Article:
Frankly, I wonder if the coronavirus has done as much damage to our faith as fear has. Don’t get me wrong. Fear has its place. An abundance of caution is a good thing, but holding our ground in the onslaught of life also takes courage and more than a little bit of bravado. I was raised by a Mother who went through a lot, and it took a toll on her. Her by-word whenever I left the house was, “Be careful!” Being careful is a good thing, but life also takes daring and a lot of inspired recklessness.

Some of you recall the 2002 Winter Olympics. Michelle Kwan was the queen of world figure-skating. She was the darling of the sport, and rightly so. In 2002 there was an upstart 16-year-old at the Salt Lake City Olympics: Sarah Hughes. She skated with reckless abandon and did it flawlessly, winning the gold medal over Michelle Kwan. I remember the commentators describing how the upset happened. Michelle Kwan skated not to lose, and Sarah Hughes skated to win. One used too much caution, and one threw caution to the wind, and won. Which do you most resemble?

A lot of people absolutely love their SUV’s. Sport Utility Vehicles aren’t exactly known for their smooth comfortable ride. They aren’t as roomy as a minivan or as nimble as a regular car, but people love them. Car manufacturers have watched the SUV phenomenon with great interest. Gas mileage certainly isn’t the incentive to buy one, so what is the reason? Well, people do like the extra roominess over a regular sedan, but the primary reason people like them is safety. As a matter of fact, one SUV company has capitalized on that sentiment in their advertising: “Look upon it as a 4,000-pound security blanket.”

We want security in these uncertain times. Security companies are doing quite well in the midst of our national unrest. Gun sales are at an all-time high. We have embraced a bunker mentality, and it’s both the law and the prudent thing to do with COVID. I hope, however, that the drug manufacturers are not being that cautious in their pursuit of a vaccine. Sure, they need to be responsible and ethical in their trials and testing out of safety for the human Guinea pigs, but slow thinking and a plodding response isn’t going to help us get to where we need to be in this battle. Sometimes you have to chunk a cruise ship attitude and become a battleship.

Would you want your child who is writhing in pain to have to wait until the doctors ran every test “just to be safe,” or would you want them to go into surgery as quickly as possible and get that about-to-rupture-appendix out? Okay, so a balance is needed, but I prefer action over slow reactions and too much navel-gazing. I would much rather have a “Human Dynamo” on my team than a “Steady Freddie.”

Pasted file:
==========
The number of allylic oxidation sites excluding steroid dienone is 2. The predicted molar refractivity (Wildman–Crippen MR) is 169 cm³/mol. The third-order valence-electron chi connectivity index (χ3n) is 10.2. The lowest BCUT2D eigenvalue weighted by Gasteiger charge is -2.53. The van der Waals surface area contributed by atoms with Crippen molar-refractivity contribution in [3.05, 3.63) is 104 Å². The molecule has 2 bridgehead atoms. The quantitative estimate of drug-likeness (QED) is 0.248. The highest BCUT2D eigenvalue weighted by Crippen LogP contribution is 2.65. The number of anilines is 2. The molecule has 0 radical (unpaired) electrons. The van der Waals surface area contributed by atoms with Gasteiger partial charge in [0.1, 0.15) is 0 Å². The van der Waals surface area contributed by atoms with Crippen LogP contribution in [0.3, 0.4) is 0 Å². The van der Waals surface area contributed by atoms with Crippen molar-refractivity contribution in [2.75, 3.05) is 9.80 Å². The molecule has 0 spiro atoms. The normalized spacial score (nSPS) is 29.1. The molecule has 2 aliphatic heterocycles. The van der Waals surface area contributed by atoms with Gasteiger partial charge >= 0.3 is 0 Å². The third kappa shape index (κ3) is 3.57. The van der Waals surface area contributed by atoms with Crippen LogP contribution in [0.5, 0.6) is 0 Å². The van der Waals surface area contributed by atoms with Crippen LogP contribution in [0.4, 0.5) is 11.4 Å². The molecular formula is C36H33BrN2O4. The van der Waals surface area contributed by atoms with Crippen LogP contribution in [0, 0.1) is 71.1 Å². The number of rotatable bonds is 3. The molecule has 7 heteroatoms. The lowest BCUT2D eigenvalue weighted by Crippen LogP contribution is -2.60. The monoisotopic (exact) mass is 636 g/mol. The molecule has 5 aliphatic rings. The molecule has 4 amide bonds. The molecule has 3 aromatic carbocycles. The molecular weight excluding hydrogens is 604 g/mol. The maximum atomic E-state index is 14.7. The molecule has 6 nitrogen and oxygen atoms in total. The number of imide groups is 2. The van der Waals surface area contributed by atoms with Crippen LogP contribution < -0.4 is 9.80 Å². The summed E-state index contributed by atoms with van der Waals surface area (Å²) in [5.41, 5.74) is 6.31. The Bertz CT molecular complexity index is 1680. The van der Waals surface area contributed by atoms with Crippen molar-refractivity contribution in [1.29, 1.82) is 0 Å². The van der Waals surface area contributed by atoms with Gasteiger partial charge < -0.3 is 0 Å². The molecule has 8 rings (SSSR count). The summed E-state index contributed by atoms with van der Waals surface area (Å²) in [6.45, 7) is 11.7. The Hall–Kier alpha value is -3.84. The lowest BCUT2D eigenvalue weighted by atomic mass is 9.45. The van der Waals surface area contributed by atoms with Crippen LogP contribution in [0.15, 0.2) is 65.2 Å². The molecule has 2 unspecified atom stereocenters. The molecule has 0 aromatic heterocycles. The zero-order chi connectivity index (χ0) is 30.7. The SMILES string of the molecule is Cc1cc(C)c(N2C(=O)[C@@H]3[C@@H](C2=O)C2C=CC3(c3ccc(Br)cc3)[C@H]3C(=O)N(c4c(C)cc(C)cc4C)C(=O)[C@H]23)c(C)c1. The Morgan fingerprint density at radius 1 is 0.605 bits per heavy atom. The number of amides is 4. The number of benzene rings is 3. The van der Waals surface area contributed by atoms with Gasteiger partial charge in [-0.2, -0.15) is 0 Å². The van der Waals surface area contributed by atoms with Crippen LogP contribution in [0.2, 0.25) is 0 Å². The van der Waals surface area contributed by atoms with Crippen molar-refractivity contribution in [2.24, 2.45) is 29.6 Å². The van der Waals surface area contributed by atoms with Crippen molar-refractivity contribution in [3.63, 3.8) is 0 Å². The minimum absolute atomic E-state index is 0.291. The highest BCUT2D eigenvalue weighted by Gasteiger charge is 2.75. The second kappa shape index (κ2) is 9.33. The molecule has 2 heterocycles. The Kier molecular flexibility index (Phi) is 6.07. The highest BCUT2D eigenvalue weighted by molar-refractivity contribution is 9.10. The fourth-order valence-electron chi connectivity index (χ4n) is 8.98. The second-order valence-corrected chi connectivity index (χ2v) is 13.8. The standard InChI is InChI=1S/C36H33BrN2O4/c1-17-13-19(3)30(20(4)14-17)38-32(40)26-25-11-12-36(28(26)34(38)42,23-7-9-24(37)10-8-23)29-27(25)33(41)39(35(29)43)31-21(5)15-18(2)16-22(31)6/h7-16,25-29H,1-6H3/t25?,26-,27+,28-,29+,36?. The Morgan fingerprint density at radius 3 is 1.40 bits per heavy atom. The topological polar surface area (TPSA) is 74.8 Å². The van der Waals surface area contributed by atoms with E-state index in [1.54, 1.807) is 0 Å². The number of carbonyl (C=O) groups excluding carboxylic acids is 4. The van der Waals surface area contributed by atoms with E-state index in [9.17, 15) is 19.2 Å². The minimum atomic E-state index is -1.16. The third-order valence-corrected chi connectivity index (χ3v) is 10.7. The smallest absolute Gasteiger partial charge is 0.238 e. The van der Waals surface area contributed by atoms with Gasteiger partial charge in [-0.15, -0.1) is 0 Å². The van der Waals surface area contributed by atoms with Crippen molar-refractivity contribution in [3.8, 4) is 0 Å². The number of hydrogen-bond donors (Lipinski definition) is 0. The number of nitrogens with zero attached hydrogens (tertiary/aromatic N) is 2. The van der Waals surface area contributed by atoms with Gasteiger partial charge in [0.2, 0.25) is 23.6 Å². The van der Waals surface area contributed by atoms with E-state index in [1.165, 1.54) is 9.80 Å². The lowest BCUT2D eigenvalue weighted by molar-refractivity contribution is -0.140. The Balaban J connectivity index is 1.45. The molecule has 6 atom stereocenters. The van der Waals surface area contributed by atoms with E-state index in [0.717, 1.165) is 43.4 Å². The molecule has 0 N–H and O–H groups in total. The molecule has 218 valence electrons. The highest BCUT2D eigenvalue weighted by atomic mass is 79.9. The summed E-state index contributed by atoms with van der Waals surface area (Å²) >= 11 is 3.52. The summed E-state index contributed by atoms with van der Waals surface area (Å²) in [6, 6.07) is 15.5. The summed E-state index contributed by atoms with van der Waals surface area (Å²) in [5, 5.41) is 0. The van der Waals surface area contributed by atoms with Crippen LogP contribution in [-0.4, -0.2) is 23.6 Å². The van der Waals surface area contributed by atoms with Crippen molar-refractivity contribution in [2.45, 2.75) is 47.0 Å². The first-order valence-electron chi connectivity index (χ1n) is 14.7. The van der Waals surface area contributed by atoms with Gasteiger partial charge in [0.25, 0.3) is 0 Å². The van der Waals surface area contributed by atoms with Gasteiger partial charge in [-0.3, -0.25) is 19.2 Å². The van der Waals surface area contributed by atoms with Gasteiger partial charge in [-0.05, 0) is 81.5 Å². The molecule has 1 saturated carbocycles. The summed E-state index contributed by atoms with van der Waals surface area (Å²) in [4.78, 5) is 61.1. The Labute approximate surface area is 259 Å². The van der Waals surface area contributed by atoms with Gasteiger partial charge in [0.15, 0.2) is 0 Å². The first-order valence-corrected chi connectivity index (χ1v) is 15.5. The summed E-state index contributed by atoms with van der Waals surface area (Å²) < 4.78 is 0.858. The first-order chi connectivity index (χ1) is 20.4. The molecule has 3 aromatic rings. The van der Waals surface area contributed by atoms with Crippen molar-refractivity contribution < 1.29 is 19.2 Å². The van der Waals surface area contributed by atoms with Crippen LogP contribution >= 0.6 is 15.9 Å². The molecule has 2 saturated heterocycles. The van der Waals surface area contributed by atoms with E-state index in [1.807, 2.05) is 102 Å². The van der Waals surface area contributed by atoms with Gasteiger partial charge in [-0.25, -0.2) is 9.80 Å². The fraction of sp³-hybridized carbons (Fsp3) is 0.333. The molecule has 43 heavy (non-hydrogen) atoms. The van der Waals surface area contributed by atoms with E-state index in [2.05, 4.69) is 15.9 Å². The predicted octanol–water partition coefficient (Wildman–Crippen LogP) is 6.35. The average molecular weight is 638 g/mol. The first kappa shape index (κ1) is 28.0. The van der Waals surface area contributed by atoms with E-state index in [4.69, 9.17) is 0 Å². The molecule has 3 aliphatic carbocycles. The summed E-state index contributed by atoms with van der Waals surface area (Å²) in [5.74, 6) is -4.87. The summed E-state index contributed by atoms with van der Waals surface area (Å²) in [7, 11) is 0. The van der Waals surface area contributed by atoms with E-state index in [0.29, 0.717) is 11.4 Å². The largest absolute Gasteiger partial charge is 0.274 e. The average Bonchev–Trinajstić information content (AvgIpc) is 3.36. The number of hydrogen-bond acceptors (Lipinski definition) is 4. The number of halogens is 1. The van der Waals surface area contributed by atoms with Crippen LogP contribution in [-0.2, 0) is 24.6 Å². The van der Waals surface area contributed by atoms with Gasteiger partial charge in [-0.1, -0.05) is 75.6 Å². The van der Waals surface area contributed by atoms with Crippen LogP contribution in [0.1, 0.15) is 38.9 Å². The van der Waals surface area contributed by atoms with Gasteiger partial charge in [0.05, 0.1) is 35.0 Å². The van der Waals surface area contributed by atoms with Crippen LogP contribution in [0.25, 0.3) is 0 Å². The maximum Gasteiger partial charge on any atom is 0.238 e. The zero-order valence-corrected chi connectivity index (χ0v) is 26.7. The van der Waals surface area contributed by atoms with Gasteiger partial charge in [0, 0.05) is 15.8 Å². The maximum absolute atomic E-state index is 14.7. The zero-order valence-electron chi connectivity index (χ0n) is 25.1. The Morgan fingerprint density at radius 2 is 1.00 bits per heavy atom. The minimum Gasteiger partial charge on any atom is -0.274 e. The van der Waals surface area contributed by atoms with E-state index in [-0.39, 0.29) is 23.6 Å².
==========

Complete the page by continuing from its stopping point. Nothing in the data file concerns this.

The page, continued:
John Wesley, Methodism’s founder, preferred action, and deeds over words. One of the early American Methodist preachers is a perfect example: Peter Cartwright. One time while he was preaching a vulgar-mouthed man threw a rotten tomato at him. In his diary, Peter Cartwright said, “I pummeled him lustily while singing ‘All Hail the Power of Jesus’ Name.’” My kind of guy! Another time in Cartwright’s ministry he was warned that President Andrew Jackson would be in attendance. Cartwright was told to tone things down and show the president some respect, and try not offend him. Peter Cartwright got up and spoke, “I understand that President Andrew Jackson is here today. I have been advised to be very guarded in my remarks. Let me say this the same way I would tell you all: Andrew Jackson will go to hell if he doesn’t repent of his sin.” Everyone gasped! President Jackson walked up to Cartwright after the sermon and said, “Sir, if I had a regiment of men like you, I could capture the world.”

Evidently Peter Cartwright was a nut who held his ground. May we be like-minded people of hope and courage so that we can look danger in the face, and skate to win! Amen.

Tombstone-Cleaning in a Pandemic: Fighting Depression

Pastoral ministry has been steady and unrelenting in this COVID-19 environment.  If anything, most clergy that I know have been working harder than ever, and there’s no break. Please be kind to your pastors as we keep leaning into these uncertain times. We weren’t trained in seminary to do all that we do in a virtual world with 24/7 digital access. It is stressful to the point of emotional, physical, and spiritual exhaustion.

My temper has been short. Sleeping has been difficult. Dreams have been vivid, but not soothing. Eating my problems away has served only to compound them. Usually it is only inanimate objects that get my goat. Lately it’s been anything, everything, and everyone who gets on my hypersensitive nerves. Lucy of “Peanuts” comic strip fame doesn’t have to charge a paltry nickel to give me the diagnosis: depression.

Usually when I’m down the sure-fire cure is to get busy on a project. All kinds of projects have been done over these 19 weeks of isolation. Beyond the constancy of ministry, there have been other tasks to do. Planting blueberry bushes was one project. It had been a long time since I used dreaded posthole-diggers but I dug ten huge holes, plus amended the soil with enough wettable sulfur to make it more acidic for the blueberries. Unfortunately, in my COVID-fog, I ordered twenty bushes instead of ten, and ended up planting two per hole, plus they sent me a couple of extras.